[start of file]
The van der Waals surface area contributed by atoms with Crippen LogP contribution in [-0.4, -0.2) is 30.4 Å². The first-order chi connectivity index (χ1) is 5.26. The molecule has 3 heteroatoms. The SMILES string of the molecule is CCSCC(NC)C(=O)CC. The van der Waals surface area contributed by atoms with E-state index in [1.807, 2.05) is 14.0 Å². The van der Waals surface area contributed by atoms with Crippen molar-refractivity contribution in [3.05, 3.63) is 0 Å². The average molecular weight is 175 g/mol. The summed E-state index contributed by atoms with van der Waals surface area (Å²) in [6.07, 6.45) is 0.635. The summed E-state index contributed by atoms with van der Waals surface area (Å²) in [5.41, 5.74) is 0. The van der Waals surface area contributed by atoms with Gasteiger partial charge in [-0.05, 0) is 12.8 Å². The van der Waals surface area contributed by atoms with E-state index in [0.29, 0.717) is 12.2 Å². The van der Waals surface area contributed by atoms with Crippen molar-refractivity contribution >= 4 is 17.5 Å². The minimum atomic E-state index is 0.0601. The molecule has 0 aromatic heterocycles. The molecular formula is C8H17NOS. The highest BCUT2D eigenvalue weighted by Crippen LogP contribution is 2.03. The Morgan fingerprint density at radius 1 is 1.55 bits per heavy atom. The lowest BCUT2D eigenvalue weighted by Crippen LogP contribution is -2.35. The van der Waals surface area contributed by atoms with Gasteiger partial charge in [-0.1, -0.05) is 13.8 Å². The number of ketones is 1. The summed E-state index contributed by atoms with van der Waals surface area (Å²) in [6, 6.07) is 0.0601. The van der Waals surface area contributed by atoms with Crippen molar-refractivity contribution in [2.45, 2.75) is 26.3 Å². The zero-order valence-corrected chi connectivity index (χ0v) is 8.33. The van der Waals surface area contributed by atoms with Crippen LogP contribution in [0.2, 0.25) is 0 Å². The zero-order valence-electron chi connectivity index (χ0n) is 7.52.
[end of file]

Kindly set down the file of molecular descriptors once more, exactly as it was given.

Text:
The van der Waals surface area contributed by atoms with Crippen LogP contribution in [-0.4, -0.2) is 30.4 Å². The first-order chi connectivity index (χ1) is 5.26. The molecule has 3 heteroatoms. The SMILES string of the molecule is CCSCC(NC)C(=O)CC. The van der Waals surface area contributed by atoms with E-state index in [1.807, 2.05) is 14.0 Å². The van der Waals surface area contributed by atoms with Crippen molar-refractivity contribution in [3.05, 3.63) is 0 Å². The average molecular weight is 175 g/mol. The summed E-state index contributed by atoms with van der Waals surface area (Å²) in [6.07, 6.45) is 0.635. The summed E-state index contributed by atoms with van der Waals surface area (Å²) in [5.41, 5.74) is 0. The van der Waals surface area contributed by atoms with Gasteiger partial charge in [-0.05, 0) is 12.8 Å². The van der Waals surface area contributed by atoms with E-state index in [0.29, 0.717) is 12.2 Å². The van der Waals surface area contributed by atoms with Crippen molar-refractivity contribution >= 4 is 17.5 Å². The minimum atomic E-state index is 0.0601. The molecule has 0 aromatic heterocycles. The molecular formula is C8H17NOS. The highest BCUT2D eigenvalue weighted by Crippen LogP contribution is 2.03. The Morgan fingerprint density at radius 1 is 1.55 bits per heavy atom. The lowest BCUT2D eigenvalue weighted by Crippen LogP contribution is -2.35. The van der Waals surface area contributed by atoms with Gasteiger partial charge in [-0.1, -0.05) is 13.8 Å². The number of ketones is 1. The summed E-state index contributed by atoms with van der Waals surface area (Å²) in [6, 6.07) is 0.0601. The van der Waals surface area contributed by atoms with Crippen molar-refractivity contribution in [2.45, 2.75) is 26.3 Å². The zero-order valence-corrected chi connectivity index (χ0v) is 8.33. The van der Waals surface area contributed by atoms with Crippen LogP contribution in [0.2, 0.25) is 0 Å². The zero-order valence-electron chi connectivity index (χ0n) is 7.52.